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Re: Normalisation

From: Paul <paul_at_test.com>
Date: Wed, 06 Jul 2005 20:08:24 +0100
Message-ID: <42cc2cf1$0$2892$ed2e19e4@ptn-nntp-reader04.plus.net>


Jon Heggland wrote:
> The quote didn't mention nested relations, it is about sets. Do you make
> that assumption about sets as well? Why? Why not about strings?

From my view: if you have a domain of relations, they exist in a separate universe to the main relations in the DBMS.

From your view: relations in a domain of relations exist in the same universe as the main relations of the DBMS.

The inner structure of sets or strings is hidden from the relational operators, so why make an exception for a relation-valued domain?

If you think about the mapping from predicate logic to the relational model, a "nested" relation in the way you propose corresponds to second-order logic.

First order logic basically means that the arguments to your propositions can't themselves be propositions.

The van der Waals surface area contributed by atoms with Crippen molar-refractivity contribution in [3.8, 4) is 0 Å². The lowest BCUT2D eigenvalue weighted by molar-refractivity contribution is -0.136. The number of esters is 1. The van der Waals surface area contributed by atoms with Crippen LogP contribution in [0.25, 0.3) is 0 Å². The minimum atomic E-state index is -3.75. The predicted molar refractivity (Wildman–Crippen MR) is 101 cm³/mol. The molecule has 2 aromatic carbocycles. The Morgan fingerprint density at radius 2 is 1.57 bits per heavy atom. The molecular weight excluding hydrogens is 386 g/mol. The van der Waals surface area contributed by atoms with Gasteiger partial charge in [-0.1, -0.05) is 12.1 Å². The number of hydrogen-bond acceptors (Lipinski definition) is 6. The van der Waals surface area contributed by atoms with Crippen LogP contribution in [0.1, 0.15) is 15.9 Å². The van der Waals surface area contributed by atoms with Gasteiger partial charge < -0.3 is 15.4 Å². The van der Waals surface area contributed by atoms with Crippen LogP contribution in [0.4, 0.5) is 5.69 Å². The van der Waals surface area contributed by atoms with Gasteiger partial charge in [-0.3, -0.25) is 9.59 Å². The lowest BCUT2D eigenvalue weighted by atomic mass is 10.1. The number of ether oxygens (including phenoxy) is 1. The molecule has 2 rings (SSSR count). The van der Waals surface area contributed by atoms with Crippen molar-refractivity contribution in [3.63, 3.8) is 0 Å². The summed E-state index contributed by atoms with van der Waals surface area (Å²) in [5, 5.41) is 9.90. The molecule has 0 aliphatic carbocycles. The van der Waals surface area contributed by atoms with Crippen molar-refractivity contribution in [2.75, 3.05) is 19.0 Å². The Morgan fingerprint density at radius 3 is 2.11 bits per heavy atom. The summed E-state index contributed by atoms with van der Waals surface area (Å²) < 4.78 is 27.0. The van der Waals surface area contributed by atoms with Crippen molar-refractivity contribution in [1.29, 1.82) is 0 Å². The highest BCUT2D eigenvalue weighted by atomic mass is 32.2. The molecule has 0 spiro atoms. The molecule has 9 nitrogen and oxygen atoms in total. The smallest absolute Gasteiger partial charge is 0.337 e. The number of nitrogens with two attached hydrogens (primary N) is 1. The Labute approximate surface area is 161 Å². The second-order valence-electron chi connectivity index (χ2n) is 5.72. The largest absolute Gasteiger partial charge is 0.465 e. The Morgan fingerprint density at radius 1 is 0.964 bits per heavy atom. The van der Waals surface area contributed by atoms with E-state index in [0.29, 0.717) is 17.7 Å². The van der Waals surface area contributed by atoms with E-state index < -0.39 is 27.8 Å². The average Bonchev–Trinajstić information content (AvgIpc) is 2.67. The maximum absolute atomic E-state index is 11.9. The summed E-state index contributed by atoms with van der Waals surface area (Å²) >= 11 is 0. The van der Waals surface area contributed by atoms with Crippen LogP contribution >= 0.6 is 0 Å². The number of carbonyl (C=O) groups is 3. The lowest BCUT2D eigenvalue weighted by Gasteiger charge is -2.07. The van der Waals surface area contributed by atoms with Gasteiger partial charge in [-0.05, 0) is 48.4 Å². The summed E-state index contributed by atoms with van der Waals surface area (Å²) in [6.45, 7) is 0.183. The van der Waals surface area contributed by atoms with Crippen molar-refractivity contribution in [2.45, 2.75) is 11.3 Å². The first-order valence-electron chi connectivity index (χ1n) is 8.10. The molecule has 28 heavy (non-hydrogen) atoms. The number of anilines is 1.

But this is the crucial bit I think: they can be values (strings) that can be interpreted as propositions by some other structure.

For example consider the statement:

"Fred has employee_id 123 and the following set of statements are true: {'Fred has phone number 2345', 'Fred has phone number 3456' }"

from the nested viewpoint, the relational part of the DBMS natively understands the second-order reference to the propositions referred to inside the outer proposition.

from the atomic viewpoint, the information about the phone numbers is just a meaningless domain value to the relational part of the DBMS - it needs the type engine to make sense of it.

Now it is possible I guess that the nested relational model adds that little bit of second order logic in such a way that things are still consistent and you also get increased expressive power, but I've not really seen any example of this. It would entail somehow joining an "nested" relation with a standard relation I think.

Paul. Received on Wed Jul 06 2005 - 14:08:24 CDT

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